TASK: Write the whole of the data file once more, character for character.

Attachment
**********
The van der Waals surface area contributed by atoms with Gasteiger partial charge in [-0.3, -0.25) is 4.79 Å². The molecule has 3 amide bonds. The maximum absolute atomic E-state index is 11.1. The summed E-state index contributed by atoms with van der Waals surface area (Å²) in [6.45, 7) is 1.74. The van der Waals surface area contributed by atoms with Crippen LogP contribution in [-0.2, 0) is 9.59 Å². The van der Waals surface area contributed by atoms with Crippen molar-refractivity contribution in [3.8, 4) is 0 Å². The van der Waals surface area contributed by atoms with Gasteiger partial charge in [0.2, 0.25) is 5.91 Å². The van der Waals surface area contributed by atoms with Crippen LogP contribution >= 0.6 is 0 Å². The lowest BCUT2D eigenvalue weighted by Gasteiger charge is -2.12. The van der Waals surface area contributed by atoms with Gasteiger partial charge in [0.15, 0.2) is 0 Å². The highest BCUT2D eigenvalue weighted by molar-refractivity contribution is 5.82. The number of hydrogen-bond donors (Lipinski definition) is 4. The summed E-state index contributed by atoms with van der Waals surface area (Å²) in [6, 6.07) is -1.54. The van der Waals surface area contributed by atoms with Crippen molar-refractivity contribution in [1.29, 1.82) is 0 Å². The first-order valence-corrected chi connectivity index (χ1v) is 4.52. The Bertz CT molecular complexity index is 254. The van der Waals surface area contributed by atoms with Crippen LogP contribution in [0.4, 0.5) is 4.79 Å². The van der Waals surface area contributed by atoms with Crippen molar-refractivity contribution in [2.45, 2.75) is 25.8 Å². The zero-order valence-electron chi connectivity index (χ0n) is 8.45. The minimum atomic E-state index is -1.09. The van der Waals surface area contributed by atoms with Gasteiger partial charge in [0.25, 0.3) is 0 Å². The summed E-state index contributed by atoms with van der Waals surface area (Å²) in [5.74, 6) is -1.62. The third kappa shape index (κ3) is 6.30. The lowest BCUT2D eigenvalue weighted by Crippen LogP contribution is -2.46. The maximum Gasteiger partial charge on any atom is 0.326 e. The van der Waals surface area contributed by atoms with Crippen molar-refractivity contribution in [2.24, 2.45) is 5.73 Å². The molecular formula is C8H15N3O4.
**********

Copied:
The van der Waals surface area contributed by atoms with Gasteiger partial charge in [-0.3, -0.25) is 4.79 Å². The molecule has 3 amide bonds. The maximum absolute atomic E-state index is 11.1. The summed E-state index contributed by atoms with van der Waals surface area (Å²) in [6.45, 7) is 1.74. The van der Waals surface area contributed by atoms with Crippen LogP contribution in [-0.2, 0) is 9.59 Å². The van der Waals surface area contributed by atoms with Crippen molar-refractivity contribution in [3.8, 4) is 0 Å². The van der Waals surface area contributed by atoms with Gasteiger partial charge in [0.2, 0.25) is 5.91 Å². The van der Waals surface area contributed by atoms with Crippen LogP contribution >= 0.6 is 0 Å². The lowest BCUT2D eigenvalue weighted by Gasteiger charge is -2.12. The van der Waals surface area contributed by atoms with Gasteiger partial charge in [0.15, 0.2) is 0 Å². The highest BCUT2D eigenvalue weighted by molar-refractivity contribution is 5.82. The number of hydrogen-bond donors (Lipinski definition) is 4. The summed E-state index contributed by atoms with van der Waals surface area (Å²) in [6, 6.07) is -1.54. The van der Waals surface area contributed by atoms with Crippen molar-refractivity contribution in [1.29, 1.82) is 0 Å². The first-order valence-corrected chi connectivity index (χ1v) is 4.52. The Bertz CT molecular complexity index is 254. The van der Waals surface area contributed by atoms with Crippen LogP contribution in [0.4, 0.5) is 4.79 Å². The van der Waals surface area contributed by atoms with Crippen molar-refractivity contribution in [2.45, 2.75) is 25.8 Å². The zero-order valence-electron chi connectivity index (χ0n) is 8.45. The minimum atomic E-state index is -1.09. The van der Waals surface area contributed by atoms with Gasteiger partial charge in [0.25, 0.3) is 0 Å². The summed E-state index contributed by atoms with van der Waals surface area (Å²) in [5.74, 6) is -1.62. The third kappa shape index (κ3) is 6.30. The lowest BCUT2D eigenvalue weighted by Crippen LogP contribution is -2.46. The maximum Gasteiger partial charge on any atom is 0.326 e. The van der Waals surface area contributed by atoms with Crippen molar-refractivity contribution in [2.24, 2.45) is 5.73 Å². The molecular formula is C8H15N3O4.